btw, my dad was on the search committee which lured SW from Princeton to UIUC (triple math/cs/physics appt). I still have the press-clippings he sent me from mid-80’s. As RPF predicted, SW’s mind was “too immense” to be contained by university infrastructure of UIUC (or Caltech), there was friction at both places. He left to start Wolfram Research (w/some UIUC math profs, & Theodore Gray..an alumnus of my high-school), & the rest is history. 1 of the math profs was Dan Grayson (mentioned on P. Woit’s blog), whose son is a physics grad-student @Caltech. We’ve had some contact Re: ANKOS (A New Kind of Science), the automaton model for TOE.

Moral of the Story:
“Curse of Infrastructure/Bureaucracy” sucks, just start your own independent research

G. Lisi (& me) are on this path, we share some eerily similar features (hang-gliding, Hawaii, Reno). It looks like Kea is doing something similar, & I have some interesting contacts (for funding) which could help her. B is at a hybrid institue (PI).

6. Vera - January 18, 2008

I’m afraid it’s always the same thing. One can’t express an opinion against the Church or the most important power figures as well without being in some way persecuted, even if one is an important scientist as Maiani. The problem is that other people, less important and well-known than him, get even more in trouble when they criticize the power, often risking their work or not being able to find one. This is really disgusting

7. Papst vergrault « DissBlog - January 18, 2008

[…] gefährdet. Und wohl leider auch zu Recht, wenn man die Reaktionen auf diesen Brief ansieht: laut Dorigos Blog muss mindestens einer der Unterzeichner des Vatikan-kritischen Briefs jetzt politische Konsequenzen […]

8. Fred - January 19, 2008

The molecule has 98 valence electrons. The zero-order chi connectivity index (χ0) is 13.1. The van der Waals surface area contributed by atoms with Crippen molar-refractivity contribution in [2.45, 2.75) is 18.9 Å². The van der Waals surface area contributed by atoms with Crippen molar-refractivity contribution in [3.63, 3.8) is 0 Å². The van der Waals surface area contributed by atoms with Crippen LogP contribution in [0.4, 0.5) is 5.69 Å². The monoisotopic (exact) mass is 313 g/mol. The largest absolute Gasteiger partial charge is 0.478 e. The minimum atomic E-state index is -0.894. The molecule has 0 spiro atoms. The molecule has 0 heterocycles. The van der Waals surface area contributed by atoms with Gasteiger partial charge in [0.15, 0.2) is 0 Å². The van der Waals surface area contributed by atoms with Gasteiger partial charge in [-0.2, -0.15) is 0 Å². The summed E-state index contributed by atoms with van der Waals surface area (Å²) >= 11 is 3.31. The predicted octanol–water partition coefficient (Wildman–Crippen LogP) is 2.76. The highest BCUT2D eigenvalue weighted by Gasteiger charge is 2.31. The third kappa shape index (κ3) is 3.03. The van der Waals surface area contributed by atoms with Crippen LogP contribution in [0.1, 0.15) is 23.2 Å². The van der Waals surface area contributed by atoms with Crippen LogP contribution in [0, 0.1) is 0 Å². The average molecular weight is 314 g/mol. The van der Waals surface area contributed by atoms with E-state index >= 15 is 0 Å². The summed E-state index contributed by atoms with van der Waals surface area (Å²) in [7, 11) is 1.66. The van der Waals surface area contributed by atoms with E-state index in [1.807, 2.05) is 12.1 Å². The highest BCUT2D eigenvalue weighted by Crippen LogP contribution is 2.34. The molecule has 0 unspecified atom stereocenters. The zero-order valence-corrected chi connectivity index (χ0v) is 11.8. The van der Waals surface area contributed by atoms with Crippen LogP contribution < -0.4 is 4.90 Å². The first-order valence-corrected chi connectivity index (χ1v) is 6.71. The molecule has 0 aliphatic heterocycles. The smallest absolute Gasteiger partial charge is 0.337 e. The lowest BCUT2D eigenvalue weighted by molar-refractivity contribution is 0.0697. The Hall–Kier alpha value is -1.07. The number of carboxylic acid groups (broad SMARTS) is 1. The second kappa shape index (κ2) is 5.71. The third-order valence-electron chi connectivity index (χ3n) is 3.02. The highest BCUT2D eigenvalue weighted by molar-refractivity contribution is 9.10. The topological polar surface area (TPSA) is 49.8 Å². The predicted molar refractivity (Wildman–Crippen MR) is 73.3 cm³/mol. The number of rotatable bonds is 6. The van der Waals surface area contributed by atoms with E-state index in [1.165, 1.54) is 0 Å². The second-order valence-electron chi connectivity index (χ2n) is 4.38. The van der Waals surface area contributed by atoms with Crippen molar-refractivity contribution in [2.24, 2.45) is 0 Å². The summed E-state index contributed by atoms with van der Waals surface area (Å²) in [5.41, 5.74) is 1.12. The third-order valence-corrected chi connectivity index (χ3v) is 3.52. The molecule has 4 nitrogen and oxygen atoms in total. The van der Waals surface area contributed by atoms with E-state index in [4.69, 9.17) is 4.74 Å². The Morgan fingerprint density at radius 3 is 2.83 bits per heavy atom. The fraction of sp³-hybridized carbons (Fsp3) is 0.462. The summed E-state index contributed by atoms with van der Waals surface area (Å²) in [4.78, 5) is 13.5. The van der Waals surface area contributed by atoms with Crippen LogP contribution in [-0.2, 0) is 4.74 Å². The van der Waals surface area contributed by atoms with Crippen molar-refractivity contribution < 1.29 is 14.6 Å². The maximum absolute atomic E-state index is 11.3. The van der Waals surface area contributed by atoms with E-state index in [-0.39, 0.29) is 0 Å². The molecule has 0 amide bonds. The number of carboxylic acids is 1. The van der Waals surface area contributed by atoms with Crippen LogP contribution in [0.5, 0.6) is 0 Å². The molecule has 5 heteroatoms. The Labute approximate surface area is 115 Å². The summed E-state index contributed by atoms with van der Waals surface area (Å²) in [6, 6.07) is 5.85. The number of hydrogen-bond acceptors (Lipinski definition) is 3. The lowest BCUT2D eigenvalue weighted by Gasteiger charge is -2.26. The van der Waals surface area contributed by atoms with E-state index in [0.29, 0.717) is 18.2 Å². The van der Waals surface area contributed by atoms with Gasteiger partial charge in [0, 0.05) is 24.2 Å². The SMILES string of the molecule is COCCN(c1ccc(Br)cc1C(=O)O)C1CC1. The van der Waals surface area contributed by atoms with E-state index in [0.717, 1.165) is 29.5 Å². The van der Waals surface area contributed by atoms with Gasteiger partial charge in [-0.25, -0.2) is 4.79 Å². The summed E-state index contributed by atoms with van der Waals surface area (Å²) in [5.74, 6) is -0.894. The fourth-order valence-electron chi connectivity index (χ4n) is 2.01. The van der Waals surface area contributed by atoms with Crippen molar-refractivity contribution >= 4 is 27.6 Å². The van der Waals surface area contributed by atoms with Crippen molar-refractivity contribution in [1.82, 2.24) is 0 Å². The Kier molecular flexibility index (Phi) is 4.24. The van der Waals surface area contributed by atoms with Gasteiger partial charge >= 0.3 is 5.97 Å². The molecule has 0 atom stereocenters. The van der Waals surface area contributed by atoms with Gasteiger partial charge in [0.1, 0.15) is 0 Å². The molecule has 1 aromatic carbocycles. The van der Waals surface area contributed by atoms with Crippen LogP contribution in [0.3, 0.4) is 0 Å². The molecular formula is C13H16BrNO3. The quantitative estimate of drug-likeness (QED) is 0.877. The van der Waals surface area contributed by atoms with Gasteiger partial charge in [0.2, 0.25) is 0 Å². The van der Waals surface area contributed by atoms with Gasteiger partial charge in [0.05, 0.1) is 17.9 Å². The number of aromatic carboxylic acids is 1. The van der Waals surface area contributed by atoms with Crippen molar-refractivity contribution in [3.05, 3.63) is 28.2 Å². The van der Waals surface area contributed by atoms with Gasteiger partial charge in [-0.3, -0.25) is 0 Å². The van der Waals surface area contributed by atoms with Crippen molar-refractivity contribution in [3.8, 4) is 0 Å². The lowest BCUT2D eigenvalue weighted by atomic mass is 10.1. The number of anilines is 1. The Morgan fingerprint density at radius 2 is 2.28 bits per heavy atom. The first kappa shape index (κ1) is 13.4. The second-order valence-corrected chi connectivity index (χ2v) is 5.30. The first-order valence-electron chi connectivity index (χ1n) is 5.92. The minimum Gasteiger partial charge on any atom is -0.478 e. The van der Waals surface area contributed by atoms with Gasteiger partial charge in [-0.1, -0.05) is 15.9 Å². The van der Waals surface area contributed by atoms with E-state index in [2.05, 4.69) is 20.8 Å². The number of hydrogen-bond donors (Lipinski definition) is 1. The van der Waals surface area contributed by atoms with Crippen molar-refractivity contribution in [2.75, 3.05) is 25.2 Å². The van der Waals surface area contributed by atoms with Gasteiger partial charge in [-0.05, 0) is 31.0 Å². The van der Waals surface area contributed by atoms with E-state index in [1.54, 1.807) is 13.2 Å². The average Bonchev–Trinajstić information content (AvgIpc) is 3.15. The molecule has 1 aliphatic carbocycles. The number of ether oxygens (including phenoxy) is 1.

Thank you Amara, Tony, and Andrea. The reason I enjoy this blog is because I learn quite a bit here by those of you who share your wealth of knowledge with a number of us neophytes. A toast to you and your colleague, Mr. Tommaso. Prost!

9. goffredo - January 19, 2008

Hey guys
all the fuss about the Pope and no one is yelling that Maiani is maybe getting sacked? I am sickened that this has not made the news in this sick country of Italy! I am even annoyed this has not stirred much of a reaction on this blog.


p.s. One day I might go back and say whay I din’t like about Cini’s letter. I read it again and found out more about Cini political orientation. Ah the bug of Italy. People argue over issues not from a rational perspective but from a political one. Everyone is in “malafede” = apparenently good intentions but hypocrit, forked tongue, biased, intellectually lying,…

10. Amara - January 19, 2008

Jeff: I’m not there to see what is the Italian news (I distrust them anyway, as much as I distrust US news), but at least these news items were circulated in the last days among all of the internal discussion on the Area Tor Vergata Roma email.




Roma, 15 gen. (Adnkronos) – Angela Filipponio Tatarella, parlamentare di Alleanza Nazionale, ha presentato in Commissione cultura alla Camera dei Deputati una interrogazione a risposta immediata con la quale ”chiede al governo di bloccare immediatamente il procedimento di nomina del professore Luciano Maiani alla presidenza del Cnr, dal momento che il prof. Maiani e’ tra i 67 firmatari del documento sottoscritto anche da altri scienziati dell’Universita’ ‘la Sapienza’, in cui si definisce ‘sconcertante’ la visita di Benedetto XVI all’ateneo romano”.

Liberazione edizione del 17-01-08 pag5

E’ caccia alle streghe
Vittima il Prof Maiani